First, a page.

Tackling the bully

Shivani Mathur Gaiha and Spandana Kommuri

Every month, we bring you situations commonly faced by teachers that may be linked to the mental health of their students. We discuss possible responses and how you may approach these situations with sensitivity and mindfulness. Most often these “problem cases” are a topic of discussion in the staffroom and teachers use this opportunity to learn from one another. We hope you will use these cases to exchange views on appropriate teacher responses and share your stories with us at [email protected].

Ashish is a shy, quiet boy in class 7. His classmates put derogatory things on their friends’ WhatsApp group. During break he gets beaten up by them, his lunch is taken away and he comes to you for help.

Bullying is a major reason many students suffer from low self-esteem and confidence. Sometimes it goes to such an extreme that some students choose to harm themselves or end their lives rather than face bullying. It is very difficult for a growing individual to face bullying on a constant basis. The situation may get worse if a student does not have a healthy support system in place or is not able to confide in even a single person.

Bullies tend to take pleasure from others’ fear and form a warped sense of power dynamics. So, there is a high possibility that Ashish is not the only victim of bullying in your class or school.

As a teacher you can handle this situation in three ways:

With Ashish: Talk to him to give him a sense of support and give him hope that the situation can be resolved. It is important to reach out at an early stage, before he feels completely broken. Some students find it hard to approach busy parents to say what is on their minds and friends may be dismissive or distant at times. You may need to understand that you may be the only person who is able to understand the situation. Sometimes just talking to these students helps them feel heard and valued.

With the bullies: Once you have identified the bullies, it is important to take a few steps. If there is a case of physical hurt or harm caused to Ashish, you may escalate the matter to the principal or school authorities as per school rules. In any event, you must have a conversation with the bullies to understand why they are doing what they are doing. By doing so, you are indirectly letting them know that they can’t get away with anything under your watch. They must understand that they cannot further retaliate and cause distress to Ashish because he did not approach you to intervene. Many a time, bullies can cause further harm immediately after an intervention by a teacher or friend. If they say that they were just teasing Ashish or ‘pulling his leg’, you must be certain to let them know that distress caused by one student to another may hurt the student and overall hurts the school environment. Be sure not to communicate to the bullies that Ashish is not overly sensitive and that they were out of line.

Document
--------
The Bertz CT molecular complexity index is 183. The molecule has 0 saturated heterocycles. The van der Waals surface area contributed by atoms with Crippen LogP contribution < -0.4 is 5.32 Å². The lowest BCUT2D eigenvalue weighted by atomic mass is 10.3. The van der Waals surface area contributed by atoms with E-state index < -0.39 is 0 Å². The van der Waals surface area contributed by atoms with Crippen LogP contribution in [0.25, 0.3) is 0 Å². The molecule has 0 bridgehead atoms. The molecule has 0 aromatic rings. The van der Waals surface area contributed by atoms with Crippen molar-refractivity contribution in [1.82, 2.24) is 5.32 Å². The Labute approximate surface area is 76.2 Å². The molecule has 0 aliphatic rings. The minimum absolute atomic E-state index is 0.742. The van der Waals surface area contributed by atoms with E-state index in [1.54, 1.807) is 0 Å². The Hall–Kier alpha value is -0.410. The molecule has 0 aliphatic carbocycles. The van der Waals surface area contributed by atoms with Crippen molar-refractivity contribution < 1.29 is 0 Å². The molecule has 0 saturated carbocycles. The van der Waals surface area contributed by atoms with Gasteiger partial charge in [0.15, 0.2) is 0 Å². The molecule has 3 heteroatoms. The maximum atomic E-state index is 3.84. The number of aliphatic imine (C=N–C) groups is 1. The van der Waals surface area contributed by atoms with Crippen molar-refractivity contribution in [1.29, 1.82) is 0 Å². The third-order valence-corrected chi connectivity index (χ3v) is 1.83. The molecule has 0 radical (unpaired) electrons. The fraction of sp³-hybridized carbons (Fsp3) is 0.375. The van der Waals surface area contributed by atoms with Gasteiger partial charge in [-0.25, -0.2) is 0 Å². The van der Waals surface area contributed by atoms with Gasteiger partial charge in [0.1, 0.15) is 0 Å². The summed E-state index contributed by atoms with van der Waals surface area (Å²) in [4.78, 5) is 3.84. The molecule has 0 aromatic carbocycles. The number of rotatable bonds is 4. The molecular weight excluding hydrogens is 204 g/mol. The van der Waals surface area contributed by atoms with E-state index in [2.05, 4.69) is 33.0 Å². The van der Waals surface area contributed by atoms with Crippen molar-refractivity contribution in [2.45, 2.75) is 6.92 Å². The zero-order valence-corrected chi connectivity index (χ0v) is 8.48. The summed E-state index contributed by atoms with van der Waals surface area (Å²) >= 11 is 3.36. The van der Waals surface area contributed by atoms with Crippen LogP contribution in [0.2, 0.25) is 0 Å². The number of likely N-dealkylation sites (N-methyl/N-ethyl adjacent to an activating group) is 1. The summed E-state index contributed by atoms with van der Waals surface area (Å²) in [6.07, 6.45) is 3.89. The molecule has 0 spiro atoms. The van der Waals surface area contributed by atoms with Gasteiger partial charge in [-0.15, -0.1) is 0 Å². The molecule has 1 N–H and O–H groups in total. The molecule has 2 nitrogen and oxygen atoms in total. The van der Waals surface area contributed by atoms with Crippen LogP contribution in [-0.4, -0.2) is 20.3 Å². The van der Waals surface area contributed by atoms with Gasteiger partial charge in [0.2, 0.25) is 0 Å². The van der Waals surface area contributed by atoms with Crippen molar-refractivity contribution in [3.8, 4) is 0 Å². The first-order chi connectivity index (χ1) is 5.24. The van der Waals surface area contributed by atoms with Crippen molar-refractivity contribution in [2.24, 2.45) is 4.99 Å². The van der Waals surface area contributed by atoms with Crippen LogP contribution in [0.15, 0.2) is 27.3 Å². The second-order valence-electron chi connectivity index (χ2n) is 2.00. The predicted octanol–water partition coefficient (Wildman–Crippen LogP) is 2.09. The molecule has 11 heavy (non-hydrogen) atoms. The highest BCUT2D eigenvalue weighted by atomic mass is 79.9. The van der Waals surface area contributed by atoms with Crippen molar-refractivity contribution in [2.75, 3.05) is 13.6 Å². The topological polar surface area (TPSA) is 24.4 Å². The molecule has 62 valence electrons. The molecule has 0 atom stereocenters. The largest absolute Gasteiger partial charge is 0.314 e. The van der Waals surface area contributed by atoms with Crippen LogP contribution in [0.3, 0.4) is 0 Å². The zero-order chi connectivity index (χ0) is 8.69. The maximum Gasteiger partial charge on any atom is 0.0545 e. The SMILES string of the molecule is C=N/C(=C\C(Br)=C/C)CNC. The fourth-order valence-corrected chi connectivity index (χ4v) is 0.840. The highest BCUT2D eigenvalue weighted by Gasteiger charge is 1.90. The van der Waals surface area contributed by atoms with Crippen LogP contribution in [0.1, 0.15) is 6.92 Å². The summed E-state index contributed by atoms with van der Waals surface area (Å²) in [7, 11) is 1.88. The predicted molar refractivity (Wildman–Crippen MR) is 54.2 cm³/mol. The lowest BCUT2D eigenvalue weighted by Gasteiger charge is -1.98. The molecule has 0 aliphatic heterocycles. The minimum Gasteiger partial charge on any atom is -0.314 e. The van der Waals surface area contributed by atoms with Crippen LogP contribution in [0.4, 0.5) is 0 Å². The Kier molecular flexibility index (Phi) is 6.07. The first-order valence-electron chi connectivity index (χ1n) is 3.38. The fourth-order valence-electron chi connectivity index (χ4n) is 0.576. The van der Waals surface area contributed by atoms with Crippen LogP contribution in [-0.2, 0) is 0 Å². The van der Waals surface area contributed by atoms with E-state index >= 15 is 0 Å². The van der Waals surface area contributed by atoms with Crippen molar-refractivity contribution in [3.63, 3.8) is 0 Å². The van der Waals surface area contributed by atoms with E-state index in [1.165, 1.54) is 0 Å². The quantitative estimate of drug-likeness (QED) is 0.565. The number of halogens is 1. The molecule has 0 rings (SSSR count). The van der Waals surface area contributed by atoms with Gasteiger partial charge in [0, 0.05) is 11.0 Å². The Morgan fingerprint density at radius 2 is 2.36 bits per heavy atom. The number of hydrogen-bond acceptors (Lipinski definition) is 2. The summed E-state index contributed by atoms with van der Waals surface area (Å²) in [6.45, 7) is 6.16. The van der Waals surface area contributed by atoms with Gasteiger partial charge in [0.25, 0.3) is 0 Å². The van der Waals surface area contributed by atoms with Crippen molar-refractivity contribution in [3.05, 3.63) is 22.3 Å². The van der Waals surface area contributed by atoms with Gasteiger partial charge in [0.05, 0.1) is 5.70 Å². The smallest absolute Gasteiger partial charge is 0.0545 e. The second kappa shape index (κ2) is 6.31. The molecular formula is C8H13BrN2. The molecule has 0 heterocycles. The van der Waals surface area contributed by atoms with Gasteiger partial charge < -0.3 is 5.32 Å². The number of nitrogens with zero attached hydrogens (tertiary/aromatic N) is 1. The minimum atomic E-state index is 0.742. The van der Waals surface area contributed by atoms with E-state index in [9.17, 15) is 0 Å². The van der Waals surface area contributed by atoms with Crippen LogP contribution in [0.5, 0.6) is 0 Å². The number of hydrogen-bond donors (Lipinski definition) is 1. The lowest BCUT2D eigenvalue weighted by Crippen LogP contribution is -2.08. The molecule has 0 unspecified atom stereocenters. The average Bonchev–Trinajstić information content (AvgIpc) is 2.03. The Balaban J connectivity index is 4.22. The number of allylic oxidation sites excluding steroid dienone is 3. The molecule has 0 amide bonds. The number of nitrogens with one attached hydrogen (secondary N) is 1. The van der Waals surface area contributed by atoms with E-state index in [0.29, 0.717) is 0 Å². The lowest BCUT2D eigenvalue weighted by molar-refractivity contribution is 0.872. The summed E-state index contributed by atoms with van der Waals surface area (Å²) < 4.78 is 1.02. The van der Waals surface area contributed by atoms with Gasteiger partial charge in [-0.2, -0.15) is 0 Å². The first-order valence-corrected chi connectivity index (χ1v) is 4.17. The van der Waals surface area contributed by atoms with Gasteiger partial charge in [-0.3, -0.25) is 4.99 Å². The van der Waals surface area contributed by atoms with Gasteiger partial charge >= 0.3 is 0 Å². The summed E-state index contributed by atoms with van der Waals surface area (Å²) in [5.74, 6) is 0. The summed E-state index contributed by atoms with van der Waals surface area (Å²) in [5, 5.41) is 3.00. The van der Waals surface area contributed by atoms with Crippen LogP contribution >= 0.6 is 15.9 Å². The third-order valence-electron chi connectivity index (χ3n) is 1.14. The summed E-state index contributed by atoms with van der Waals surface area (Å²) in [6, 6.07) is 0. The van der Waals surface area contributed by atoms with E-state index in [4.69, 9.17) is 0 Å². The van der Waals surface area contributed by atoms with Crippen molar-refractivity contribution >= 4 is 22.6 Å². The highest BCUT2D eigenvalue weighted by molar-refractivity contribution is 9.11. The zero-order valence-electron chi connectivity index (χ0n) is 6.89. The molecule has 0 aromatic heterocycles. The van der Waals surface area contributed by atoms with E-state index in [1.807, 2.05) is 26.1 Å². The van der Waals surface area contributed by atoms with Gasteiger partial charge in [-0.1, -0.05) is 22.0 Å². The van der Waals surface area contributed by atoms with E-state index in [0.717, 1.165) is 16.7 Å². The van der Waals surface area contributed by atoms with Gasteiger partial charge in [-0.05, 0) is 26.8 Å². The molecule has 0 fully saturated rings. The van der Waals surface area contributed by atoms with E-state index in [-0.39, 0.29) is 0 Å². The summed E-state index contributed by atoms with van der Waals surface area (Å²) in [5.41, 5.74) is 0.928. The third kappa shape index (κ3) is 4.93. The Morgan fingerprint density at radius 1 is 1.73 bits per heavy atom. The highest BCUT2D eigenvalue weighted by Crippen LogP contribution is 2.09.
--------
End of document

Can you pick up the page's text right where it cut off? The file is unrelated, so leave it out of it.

Intervention in the classroom/Intervention by the school: You can initiate an anti-bullying campaign in the school through various activities. It can also be a theme for the month where students come up with activities to contribute to the campaign. You can design your assignments or projects in a way that they address the issue of bullying and its negative effects. In doing so, you are not directly targeting anyone, so anyone who is either bullied or who is bullying is able to understand the issue with more sensitivity and empathy.

This column was co-written by Shivani Mathur Gaiha and Spandana Kommuri. Shivani is a public mental health communication practitioner and post doctoral research fellow at Stanford University. Spandana is a counsellor, work-life coach and trainer with eight years experience, currently working with the Tata Institute of Social Sciences (Hyderabad) apart from carrying on with her consulting work. She is also a registered practitioner of RE-CBT from Ellis Institute, New York. This activity has been conducted under a public engagement grant awarded to Shivani Mathur Gaiha by the London School of Hygiene and Tropical Medicine, UK.

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